"The study shows that regulations directed towards only domestic industries will not achieve the desired goal of reducing (greenhouse gas) emissions," the report says. This "highlights a concern of unilateral regulations in a country." Without global emission controls, a "tax on sugar when it is imported from an exporting country where (greenhouse gas) emissions are not regulated" is "another alternative."

"This tax may protect the domestic industry, but the costs would be transferred to consumers."

Koo said he doubts the sugar industry would qualify for exceptions to carbon taxes on the basis of being trade-sensitive. One problem with that is that the sugar industry doesn't export sugar,

He said consumers use relatively little of their sugar in the form of retail sugar. Much of it comes in the form of processed foods. Any increase in the price of sugar may have much significance overall.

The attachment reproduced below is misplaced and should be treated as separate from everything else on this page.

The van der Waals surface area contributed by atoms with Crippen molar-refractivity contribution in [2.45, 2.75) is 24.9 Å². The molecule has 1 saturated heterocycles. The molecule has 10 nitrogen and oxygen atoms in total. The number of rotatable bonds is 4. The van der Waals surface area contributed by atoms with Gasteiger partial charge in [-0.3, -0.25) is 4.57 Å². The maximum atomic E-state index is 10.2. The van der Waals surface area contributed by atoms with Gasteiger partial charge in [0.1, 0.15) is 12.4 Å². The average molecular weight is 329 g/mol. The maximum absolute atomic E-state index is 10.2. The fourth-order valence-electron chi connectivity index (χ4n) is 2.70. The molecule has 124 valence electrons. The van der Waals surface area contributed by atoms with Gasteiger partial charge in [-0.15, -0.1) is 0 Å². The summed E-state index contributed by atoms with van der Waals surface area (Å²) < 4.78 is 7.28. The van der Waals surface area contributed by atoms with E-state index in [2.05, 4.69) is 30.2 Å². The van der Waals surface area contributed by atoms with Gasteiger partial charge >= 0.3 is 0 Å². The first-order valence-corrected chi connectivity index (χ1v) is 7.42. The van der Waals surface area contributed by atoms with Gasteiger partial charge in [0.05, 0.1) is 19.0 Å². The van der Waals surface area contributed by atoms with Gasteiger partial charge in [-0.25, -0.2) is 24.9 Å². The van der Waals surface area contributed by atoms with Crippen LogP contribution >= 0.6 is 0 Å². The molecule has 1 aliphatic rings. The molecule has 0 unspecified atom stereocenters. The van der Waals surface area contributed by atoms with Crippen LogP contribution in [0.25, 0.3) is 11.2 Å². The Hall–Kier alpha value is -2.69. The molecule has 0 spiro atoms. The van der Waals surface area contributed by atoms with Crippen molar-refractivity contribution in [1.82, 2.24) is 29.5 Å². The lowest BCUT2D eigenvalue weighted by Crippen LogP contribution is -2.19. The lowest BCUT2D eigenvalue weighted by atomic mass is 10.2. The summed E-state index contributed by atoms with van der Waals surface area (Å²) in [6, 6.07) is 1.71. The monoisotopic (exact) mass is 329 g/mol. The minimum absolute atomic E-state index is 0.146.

Berg said the report is a "clear, objective quantification of work we've done internally for some time" and includes some outside sources.

"The simple truth is if the goal of this legislation is to reduce greenhouse gas emissions, it'll have a fairly small effect on (greenhouse gas emissions) globally, and you'd wipe out a very efficient domestic industry," he said.

The industry would get "relatively small offsets to a very major cost implication" if it qualifies as an "energy-intensive, trade-sensitive" industry under the Waxman-Markey bill, he says. That exception will phase out over time and "then you get hit with both barrels."

Koo says the institute has been working on the study since March and at the request of the region's sugar industry. He says any effort to reduce greenhouse gases to prevent global warming and climate change "must be global" and must include China, which is the largest greenhouse gas emitting country in the world.

"If China is not deregulating, we are shifting our industry to China," he said.

Mikkel Pates is a reporter at Agweek in Grand Forks, N.D., which is owned by Forum Communications Co.